Taking a critical look at clothing policy   

Jenna Edra

Staff Writer

The first sentence on the dress code in our school agenda, on page 6, is, “In order for AHS students to reach their full academic potential, students must dress in a dignified and modest manner that supports a serious, business-like, safe environment focused on academic excellence.”

Regarding the clothing policy, Principal Mr. Musto said, “Coming to school is much like a professional obligation and how students dress can reflect that.” By that reasoning, the dress code trains us to wear at school what would also be appropriate to wear in professional situations or places, such as at a future workplace for a job.

All of this information about the purpose of the dress code seems sensible for the most part. It makes sense that we should dress somewhat conservatively, but the agenda seems to overvalue the relationship between clothing and academics.

A non-American High School hat worn outside the classroom, a blouse without shoulder straps, and a crop top showing two inches of skin are all examples of clothing that are against the dress code–and yet are not detrimental to our learning in any way. Chiding from faculty to students for such non-disruptive articles of clothing can lead to controversy. But perhaps the reason of the conflict is misunderstood between the two parties.

Mr. Musto commented, “I would note that [the dress code] is a topic that I know (in general) matters more to students than the adults on campus. Because we do not sometimes recognize why students care greatly are on the topic, we forget how students can feel that they don’t have a voice. I would hope that by discussing this with students and why dress codes are in place, they can better understand where American staff members are coming from.”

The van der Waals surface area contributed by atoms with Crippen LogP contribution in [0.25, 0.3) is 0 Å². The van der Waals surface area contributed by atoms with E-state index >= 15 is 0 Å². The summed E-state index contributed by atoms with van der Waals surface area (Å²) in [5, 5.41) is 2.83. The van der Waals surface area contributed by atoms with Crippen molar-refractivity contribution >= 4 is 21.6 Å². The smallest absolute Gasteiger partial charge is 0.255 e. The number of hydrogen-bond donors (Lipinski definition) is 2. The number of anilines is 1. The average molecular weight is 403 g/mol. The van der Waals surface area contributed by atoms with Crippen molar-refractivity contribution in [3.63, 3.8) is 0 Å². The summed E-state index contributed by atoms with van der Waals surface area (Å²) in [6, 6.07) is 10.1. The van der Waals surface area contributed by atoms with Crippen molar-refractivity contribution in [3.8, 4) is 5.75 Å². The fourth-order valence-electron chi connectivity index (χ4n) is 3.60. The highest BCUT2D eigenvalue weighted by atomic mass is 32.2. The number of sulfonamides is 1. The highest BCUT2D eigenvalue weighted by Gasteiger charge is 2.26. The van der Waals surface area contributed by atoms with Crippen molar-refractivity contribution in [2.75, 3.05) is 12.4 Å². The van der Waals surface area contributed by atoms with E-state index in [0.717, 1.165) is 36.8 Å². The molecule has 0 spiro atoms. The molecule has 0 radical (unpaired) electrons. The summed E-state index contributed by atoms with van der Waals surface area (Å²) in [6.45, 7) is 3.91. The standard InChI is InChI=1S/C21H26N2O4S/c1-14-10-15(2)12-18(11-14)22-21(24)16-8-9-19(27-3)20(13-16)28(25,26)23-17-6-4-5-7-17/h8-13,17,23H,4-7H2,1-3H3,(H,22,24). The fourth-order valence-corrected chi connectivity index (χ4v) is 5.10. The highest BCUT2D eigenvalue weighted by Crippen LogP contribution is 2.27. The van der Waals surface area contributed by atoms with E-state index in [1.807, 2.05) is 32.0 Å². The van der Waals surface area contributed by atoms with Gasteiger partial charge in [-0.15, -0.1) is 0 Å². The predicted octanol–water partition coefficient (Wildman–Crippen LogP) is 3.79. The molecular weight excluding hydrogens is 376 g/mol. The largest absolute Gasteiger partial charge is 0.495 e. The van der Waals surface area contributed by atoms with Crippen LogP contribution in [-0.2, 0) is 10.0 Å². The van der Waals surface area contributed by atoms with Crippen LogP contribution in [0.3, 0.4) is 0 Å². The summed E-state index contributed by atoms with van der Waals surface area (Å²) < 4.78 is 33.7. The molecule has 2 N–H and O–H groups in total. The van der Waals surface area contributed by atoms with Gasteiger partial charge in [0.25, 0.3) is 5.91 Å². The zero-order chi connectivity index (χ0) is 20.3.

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In addition, although the dress code seems mostly logical on paper, the enforcement of the code by staff is inconsistent. Some students may be able to deliberately get away with breaking the dress code, depending on the teachers they have or the faculty members they typically encounter. Those who are not as fortunate can receive consequences for wearing the same kind of clothing, only in the presence of stricter staff members.

The principal noted, “In my short time at American, I am not sure there’s a clear message

that has been given to students about the dress code. As a result of this, some teachers have a different opinions of what is acceptable.”

Evidently, the dress code policy and its enforcement requires changes in order to provide greater clarity and standardization. Mr. Musto has expressed interest in improving enforcement in particular.

“As far as enforcement goes, there needs to be more clarity for students and for teachers. That is what the administrators plan to do in the coming months. I will be speaking to ASB and getting their thoughts as a start to this process,” he said.

With any luck, that improvement will soon follow.

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